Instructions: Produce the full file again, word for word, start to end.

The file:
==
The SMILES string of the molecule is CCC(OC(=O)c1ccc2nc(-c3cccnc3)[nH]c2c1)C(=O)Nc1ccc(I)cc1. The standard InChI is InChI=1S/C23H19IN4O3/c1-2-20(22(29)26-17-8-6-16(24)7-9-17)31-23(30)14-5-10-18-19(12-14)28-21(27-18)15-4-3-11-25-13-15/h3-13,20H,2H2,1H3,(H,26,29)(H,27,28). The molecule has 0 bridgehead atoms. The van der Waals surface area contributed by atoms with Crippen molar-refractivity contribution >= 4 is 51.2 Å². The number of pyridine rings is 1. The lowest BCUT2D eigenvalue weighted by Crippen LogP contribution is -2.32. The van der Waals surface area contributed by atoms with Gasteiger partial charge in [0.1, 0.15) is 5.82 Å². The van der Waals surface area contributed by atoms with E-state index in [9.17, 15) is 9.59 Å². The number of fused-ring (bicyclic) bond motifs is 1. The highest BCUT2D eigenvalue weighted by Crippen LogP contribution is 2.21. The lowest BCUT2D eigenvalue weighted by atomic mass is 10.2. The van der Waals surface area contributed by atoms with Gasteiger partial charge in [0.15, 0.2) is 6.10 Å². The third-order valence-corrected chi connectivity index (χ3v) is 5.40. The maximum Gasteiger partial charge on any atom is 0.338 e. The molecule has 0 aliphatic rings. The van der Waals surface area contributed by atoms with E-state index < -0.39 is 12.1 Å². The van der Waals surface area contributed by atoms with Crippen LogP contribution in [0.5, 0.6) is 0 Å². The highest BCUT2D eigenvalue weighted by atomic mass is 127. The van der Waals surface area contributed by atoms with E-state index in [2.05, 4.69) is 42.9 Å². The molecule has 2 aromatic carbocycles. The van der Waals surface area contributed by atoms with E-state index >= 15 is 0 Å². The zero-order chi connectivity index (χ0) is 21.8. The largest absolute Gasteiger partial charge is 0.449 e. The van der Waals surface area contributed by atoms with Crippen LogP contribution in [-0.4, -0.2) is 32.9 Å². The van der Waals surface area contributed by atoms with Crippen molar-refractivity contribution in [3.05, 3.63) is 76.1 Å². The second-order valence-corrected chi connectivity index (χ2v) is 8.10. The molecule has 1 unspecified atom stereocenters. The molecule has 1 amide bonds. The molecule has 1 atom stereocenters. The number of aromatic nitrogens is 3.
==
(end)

The SMILES string of the molecule is CCC(OC(=O)c1ccc2nc(-c3cccnc3)[nH]c2c1)C(=O)Nc1ccc(I)cc1. The standard InChI is InChI=1S/C23H19IN4O3/c1-2-20(22(29)26-17-8-6-16(24)7-9-17)31-23(30)14-5-10-18-19(12-14)28-21(27-18)15-4-3-11-25-13-15/h3-13,20H,2H2,1H3,(H,26,29)(H,27,28). The molecule has 0 bridgehead atoms. The van der Waals surface area contributed by atoms with Crippen molar-refractivity contribution >= 4 is 51.2 Å². The number of pyridine rings is 1. The lowest BCUT2D eigenvalue weighted by Crippen LogP contribution is -2.32. The van der Waals surface area contributed by atoms with Gasteiger partial charge in [0.1, 0.15) is 5.82 Å². The van der Waals surface area contributed by atoms with E-state index in [9.17, 15) is 9.59 Å². The number of fused-ring (bicyclic) bond motifs is 1. The highest BCUT2D eigenvalue weighted by Crippen LogP contribution is 2.21. The lowest BCUT2D eigenvalue weighted by atomic mass is 10.2. The van der Waals surface area contributed by atoms with Gasteiger partial charge in [0.15, 0.2) is 6.10 Å². The third-order valence-corrected chi connectivity index (χ3v) is 5.40. The maximum Gasteiger partial charge on any atom is 0.338 e. The molecule has 0 aliphatic rings. The van der Waals surface area contributed by atoms with E-state index < -0.39 is 12.1 Å². The van der Waals surface area contributed by atoms with Crippen LogP contribution in [0.5, 0.6) is 0 Å². The highest BCUT2D eigenvalue weighted by atomic mass is 127. The van der Waals surface area contributed by atoms with E-state index in [2.05, 4.69) is 42.9 Å². The molecule has 2 aromatic carbocycles. The van der Waals surface area contributed by atoms with E-state index >= 15 is 0 Å². The zero-order chi connectivity index (χ0) is 21.8. The largest absolute Gasteiger partial charge is 0.449 e. The van der Waals surface area contributed by atoms with Crippen LogP contribution in [-0.4, -0.2) is 32.9 Å². The van der Waals surface area contributed by atoms with Crippen molar-refractivity contribution in [3.05, 3.63) is 76.1 Å². The second-order valence-corrected chi connectivity index (χ2v) is 8.10. The molecule has 1 unspecified atom stereocenters. The molecule has 1 amide bonds. The molecule has 1 atom stereocenters. The number of aromatic nitrogens is 3.